The bill also includes numerous amendments to the EMA for the purpose of implementation of Directive 2009/72/EC, including a clear separation of activities of the system operator from production and distribution activities, stronger protection of customers’ rights as well as amendments to the tasks and capacity of the national energy regulator.

It is expected that the parliament will pass the amendments to the EMA during May 2012. Active sales campaigns by electricity sellers are about to begin in September 2012.


In January 2012, the government has also brought to the parliament a bill on Amendments to the Natural Gas Act (NGA). The purpose of the amendments is the implementation of Directive 2009/73/EC as well as the creation of a legal framework for handling liquefied natural gas (LNG) in Estonia.

The most intriguing amendments that the government has envisaged concern ownership unbundling of AS Eesti Gaas group which currently includes gas system operation, transmission and distribution operation as well as selling activities. AS Eesti Gaas is controlled by OAO Gazprom owning 37 % of the shares, the other major shareholders being Germany’s E.ON AG (33.7 %), Finland’s Fortum OYJ (17.7 %) and Latvian Itera Latvija (9.9 %). Pursuant to the bill, the ownership of the gas transmission unit should be separated from gas production or sales operations by 1 January 2015. The owner of the transmission network will also be the system operator and should be independent from any sales and production interests. This requires the restructuring of AS Eesti Gaas group and the estimation and sale of assets. If the system operator fails to meet the requirements set to the management of a transmission system operator, it has to transfer the transmission network. A potential acquirer of the gas transmission network seems to be state-owned AS Elering, the Estonian electricity transmission system operator.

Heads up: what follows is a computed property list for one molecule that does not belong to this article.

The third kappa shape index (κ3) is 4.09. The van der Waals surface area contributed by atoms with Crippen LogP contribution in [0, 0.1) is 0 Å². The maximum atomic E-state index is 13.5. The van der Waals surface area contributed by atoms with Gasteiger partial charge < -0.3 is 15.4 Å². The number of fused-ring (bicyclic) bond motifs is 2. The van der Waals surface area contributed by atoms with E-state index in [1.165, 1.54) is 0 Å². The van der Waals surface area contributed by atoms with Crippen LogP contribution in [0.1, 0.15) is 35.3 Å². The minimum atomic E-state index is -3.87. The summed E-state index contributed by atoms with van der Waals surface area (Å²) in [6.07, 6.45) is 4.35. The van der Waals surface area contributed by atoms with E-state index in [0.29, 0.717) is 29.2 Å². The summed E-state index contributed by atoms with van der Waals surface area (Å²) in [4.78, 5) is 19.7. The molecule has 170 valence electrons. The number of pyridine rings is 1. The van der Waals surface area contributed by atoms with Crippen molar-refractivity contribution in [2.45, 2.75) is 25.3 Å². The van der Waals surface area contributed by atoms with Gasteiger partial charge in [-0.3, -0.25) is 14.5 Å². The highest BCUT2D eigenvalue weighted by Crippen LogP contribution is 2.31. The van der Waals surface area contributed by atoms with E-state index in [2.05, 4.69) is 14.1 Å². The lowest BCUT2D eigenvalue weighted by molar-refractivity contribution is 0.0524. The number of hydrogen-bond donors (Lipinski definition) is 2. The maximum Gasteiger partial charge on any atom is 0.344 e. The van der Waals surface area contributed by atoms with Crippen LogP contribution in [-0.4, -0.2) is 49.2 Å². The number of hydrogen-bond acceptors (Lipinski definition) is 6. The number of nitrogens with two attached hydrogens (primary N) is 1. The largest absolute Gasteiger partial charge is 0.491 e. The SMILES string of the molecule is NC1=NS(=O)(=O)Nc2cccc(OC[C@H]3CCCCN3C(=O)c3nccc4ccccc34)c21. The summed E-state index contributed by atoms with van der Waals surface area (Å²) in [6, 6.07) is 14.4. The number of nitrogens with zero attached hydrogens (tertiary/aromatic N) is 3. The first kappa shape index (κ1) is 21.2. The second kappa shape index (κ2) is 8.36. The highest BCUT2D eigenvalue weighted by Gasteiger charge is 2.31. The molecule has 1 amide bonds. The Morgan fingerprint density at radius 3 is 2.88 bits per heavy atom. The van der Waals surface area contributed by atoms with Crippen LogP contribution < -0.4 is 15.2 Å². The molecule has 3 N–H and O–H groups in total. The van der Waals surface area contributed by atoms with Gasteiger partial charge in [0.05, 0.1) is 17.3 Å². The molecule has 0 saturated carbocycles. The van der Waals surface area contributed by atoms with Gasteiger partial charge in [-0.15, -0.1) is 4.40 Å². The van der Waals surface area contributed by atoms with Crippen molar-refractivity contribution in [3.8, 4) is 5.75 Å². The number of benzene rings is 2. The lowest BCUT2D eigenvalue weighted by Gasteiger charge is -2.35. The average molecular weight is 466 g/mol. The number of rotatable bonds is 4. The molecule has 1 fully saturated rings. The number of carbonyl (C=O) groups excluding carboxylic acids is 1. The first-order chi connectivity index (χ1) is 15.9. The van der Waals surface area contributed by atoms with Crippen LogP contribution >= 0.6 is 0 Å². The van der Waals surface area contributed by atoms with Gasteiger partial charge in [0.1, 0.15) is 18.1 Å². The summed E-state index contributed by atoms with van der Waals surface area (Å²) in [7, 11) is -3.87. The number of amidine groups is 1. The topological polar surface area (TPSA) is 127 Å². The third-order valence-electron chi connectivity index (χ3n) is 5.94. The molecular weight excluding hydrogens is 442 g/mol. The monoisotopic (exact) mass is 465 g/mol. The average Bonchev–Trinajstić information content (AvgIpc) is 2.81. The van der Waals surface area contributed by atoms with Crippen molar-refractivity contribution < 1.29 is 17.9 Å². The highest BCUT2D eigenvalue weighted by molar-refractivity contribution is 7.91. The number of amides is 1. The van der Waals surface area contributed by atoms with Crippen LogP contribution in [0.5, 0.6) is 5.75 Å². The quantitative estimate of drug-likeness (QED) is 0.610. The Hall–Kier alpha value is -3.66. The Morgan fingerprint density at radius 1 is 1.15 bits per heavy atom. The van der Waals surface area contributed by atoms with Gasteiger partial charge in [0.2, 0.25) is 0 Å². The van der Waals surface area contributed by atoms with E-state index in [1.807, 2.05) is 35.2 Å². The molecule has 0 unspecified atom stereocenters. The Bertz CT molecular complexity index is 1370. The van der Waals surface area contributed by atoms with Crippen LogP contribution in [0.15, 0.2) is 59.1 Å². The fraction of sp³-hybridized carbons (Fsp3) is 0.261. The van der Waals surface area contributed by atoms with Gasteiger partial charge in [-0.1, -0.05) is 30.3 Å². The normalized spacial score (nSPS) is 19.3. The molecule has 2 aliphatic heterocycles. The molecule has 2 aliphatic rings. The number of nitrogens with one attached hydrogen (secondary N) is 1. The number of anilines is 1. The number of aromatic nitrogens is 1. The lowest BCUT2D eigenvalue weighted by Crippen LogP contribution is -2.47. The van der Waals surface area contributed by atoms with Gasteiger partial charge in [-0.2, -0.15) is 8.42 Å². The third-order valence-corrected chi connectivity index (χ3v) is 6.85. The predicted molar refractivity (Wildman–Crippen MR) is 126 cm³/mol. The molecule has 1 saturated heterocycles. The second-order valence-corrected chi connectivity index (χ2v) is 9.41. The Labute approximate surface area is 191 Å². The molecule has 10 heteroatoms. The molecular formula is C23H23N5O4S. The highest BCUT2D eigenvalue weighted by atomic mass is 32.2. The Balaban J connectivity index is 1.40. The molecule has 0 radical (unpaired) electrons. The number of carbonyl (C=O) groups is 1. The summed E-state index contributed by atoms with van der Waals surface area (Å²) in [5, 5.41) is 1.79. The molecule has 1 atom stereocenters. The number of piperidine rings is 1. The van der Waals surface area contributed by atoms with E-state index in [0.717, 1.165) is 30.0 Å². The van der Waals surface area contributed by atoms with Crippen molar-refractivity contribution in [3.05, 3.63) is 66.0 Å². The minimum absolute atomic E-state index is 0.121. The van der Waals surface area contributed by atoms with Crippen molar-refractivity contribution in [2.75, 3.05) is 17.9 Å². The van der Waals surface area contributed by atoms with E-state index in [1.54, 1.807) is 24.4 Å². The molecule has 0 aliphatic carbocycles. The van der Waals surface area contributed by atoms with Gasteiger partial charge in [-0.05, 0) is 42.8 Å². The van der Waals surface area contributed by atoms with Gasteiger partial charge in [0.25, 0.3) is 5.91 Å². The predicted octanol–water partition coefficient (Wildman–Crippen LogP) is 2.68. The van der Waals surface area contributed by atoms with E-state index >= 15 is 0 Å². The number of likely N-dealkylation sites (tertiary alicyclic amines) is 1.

The idea of full ownership unbundling has met strong opposition from AS Eesti Gaas and many other stakeholders. Article 49 of Directive 2009/73/EC allows Estonia, Latvia and Finland no to unbundle their gas industry until the gas systems of these countries are not directly connected to the natural gas grids of the other EU member states. It is argued that no proper analysis of the influence of full ownership unbundling has been conducted and that other options should also be thoroughly considered. Debates over this issue can be expected in the parliament this spring.

Apart from implementation of the 3rd gas directive, the bill also introduces regulation on LNG, including the rights and obligations of LNG terminal operators and storage system operators. Currently, there are no LNG terminals or storage facilities in Estonia, which makes Estonian consumers highly vulnerable and dependent on Gazprom´s activities. Several developers have started feasibility studies as well as planning activities for the purpose of creation of a regional LNG terminal in Estonia and therefore, the need for respective regulation has become evident.


The Estonian Ministry of Economy and Communications has brought out a bill to amend the Electricity Market Act for the purpose of substantial reduction of support to production of electricity from renewable sources. The ministry is of the opinion that the current renewable energy support system is in contradiction with the EU state aid rules and that subsidies granted to producers are unreasonably generous.